Earlier today, I conducted a workshop on job search techniques for students in a local job training program. Most of the students had been searching for work for several months to no avail, and hopelessness and dejection hung heavily in the air. Finally, one woman asked the question so many in the room wondered but were too embarrassed to ask, a question echoed in quiet corners across this country by millions of people in the midst of an unproductive job search: "What do you do when you just want to give up?"
As one who has been on both sides of this equation, I can say confidently that discouragement and poor results in a job search effort almost always result when we try to attain a goal without an effective strategy. In an economy such as this, the most effective job search strategy you can implement is differentiating yourself and what you have to offer from everyone else; in short, you have to establish a personal brand.
Personal branding is a term which has been thrown around an awful lot lately by marketing professionals and career coaches. So much of the rhetoric surrounding the issue is aimed at middle-to-upper level professionals seeking to differentiate themselves in the workplace, and the advice on how to establish a personal brand abounds, from starting a blog, to launching a personal website, to writing articles to establish one's expertise in a particular area.
But what about the average Joe-the manual laborer, the secretary, the childcare provider-who doesn't have an advanced degree, corporate aspirations, or interest in writing a blog? They, too, can and should develop a strong personal brand. Everyone, regardless of title or job description, has something valuable to contribute in the workplace; your job is to decide what that value is and to consistently, deliberately deliver that value, or promote your brand.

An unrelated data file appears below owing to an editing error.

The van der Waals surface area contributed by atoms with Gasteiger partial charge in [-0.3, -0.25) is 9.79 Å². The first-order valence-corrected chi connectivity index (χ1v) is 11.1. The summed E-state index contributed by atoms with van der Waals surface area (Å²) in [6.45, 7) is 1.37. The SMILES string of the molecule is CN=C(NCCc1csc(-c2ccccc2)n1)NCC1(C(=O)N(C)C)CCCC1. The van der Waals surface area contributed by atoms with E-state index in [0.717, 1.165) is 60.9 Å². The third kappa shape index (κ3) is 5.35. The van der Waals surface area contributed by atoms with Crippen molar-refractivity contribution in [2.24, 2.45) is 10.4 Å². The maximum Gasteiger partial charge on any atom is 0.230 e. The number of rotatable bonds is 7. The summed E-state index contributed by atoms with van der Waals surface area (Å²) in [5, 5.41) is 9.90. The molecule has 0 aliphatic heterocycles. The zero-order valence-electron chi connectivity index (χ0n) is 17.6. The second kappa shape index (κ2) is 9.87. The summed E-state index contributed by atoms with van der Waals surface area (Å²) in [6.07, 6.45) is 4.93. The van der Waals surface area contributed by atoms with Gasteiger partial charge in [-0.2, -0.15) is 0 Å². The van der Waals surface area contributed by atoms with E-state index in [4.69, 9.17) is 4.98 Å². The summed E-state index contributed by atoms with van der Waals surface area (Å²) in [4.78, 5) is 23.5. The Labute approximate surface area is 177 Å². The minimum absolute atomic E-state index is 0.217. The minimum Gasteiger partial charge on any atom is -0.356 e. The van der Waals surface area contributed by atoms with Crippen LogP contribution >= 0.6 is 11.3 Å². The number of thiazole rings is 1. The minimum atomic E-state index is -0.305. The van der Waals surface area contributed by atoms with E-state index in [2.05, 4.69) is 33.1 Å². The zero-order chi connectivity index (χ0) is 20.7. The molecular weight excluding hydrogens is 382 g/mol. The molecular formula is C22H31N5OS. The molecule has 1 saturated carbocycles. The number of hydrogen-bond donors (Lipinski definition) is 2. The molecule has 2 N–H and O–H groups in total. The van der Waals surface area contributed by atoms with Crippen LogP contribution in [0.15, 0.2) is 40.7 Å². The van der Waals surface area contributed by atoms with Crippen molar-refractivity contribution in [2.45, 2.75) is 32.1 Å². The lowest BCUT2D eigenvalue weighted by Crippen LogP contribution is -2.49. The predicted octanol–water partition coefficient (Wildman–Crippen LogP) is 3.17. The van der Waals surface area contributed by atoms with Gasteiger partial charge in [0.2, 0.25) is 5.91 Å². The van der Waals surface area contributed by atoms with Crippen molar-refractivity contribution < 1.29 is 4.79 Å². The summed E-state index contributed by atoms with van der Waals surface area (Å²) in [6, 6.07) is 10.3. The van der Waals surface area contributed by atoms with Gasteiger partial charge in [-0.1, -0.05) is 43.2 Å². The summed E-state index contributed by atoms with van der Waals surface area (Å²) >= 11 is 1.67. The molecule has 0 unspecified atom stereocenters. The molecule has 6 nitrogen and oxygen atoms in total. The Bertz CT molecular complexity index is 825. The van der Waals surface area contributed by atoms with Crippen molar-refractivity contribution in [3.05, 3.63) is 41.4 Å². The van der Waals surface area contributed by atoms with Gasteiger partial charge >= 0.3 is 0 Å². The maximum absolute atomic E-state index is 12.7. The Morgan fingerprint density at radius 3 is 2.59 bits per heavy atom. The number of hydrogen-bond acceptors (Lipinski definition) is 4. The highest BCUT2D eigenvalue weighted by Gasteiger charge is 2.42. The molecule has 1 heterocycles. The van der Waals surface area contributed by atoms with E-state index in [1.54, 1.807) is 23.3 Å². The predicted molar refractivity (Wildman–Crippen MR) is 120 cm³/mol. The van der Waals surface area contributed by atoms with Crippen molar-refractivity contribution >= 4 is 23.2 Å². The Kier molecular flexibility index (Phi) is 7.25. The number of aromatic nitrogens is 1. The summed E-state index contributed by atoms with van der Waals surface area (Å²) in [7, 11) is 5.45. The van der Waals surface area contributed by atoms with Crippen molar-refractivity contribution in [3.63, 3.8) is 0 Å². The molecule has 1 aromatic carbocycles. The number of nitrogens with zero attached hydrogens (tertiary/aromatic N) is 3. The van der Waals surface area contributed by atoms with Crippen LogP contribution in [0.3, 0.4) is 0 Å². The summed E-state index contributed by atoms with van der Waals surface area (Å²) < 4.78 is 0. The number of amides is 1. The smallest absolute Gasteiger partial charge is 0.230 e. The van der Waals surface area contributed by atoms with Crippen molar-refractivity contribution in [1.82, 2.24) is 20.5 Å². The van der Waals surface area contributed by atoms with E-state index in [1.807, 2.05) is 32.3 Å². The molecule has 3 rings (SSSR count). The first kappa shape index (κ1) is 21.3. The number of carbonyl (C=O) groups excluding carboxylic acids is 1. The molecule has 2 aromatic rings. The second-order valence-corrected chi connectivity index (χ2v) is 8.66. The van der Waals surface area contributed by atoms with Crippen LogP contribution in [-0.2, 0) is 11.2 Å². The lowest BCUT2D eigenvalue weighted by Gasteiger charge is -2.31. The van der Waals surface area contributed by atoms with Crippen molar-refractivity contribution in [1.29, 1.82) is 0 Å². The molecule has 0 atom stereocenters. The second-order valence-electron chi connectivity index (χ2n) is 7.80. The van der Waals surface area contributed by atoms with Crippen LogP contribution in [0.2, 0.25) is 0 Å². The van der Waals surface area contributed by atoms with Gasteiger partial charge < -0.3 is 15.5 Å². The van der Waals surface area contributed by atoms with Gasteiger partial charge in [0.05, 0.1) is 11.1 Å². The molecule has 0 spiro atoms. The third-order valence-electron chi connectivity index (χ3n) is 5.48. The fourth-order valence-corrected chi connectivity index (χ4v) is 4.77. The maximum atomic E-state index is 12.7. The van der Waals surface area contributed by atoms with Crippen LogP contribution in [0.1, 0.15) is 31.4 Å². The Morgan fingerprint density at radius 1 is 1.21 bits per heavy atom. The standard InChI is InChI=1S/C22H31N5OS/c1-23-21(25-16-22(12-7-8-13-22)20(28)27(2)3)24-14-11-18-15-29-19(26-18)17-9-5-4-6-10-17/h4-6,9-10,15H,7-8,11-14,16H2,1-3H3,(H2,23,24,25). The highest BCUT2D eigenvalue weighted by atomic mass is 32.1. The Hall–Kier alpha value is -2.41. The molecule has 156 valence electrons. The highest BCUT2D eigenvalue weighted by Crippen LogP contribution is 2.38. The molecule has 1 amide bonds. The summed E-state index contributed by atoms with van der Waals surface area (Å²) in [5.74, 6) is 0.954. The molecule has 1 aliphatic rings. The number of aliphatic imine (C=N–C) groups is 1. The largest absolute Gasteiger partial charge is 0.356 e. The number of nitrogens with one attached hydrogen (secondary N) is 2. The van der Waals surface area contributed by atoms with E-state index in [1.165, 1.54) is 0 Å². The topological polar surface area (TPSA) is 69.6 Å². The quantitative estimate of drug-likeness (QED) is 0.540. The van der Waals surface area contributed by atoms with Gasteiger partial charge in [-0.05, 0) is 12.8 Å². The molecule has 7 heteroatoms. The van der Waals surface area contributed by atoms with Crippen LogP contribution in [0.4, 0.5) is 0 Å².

Simply put, your brand is what people think about when they think of you. It's the aggregate of the thoughts and feelings they associate with being around or doing business with you.
Knowing your brand--how you come across, what energy you project, what experience others have of you-is critical to professional growth and development. To ignore it or render it irrelevant is akin to career suicide. Following are just a few of the components which help to make an effective Brand You:
1. Confidence: This simply means believing that you have something valuable to contribute.
2. Self-awareness: This involves knowing who you are; what is your personality? What are your values? What are your areas of expertise? It also involves knowing how you come across, what messages you convey through your attitude, presentation, style of dress, etc.
3. Authenticity: Realize that you are an original. No one can be you like you, nor can you credibly duplicate anyone else.
4. Value: What are your skills? Your unique gifts and talents? What do you do better than others who have similar skill sets, education, etc.?
5. End goal: What are your goals? By what process do you plan to attain them?
6. Self-promotion: Even the best product is no good if it stays on the shelf. Market yourself; let others know what you have to offer and that you can add value to their bottom line. You can do this through your resume, in an interview, or while networking.
Finally, be energized. Remember that YOU have to be sold on you before others will.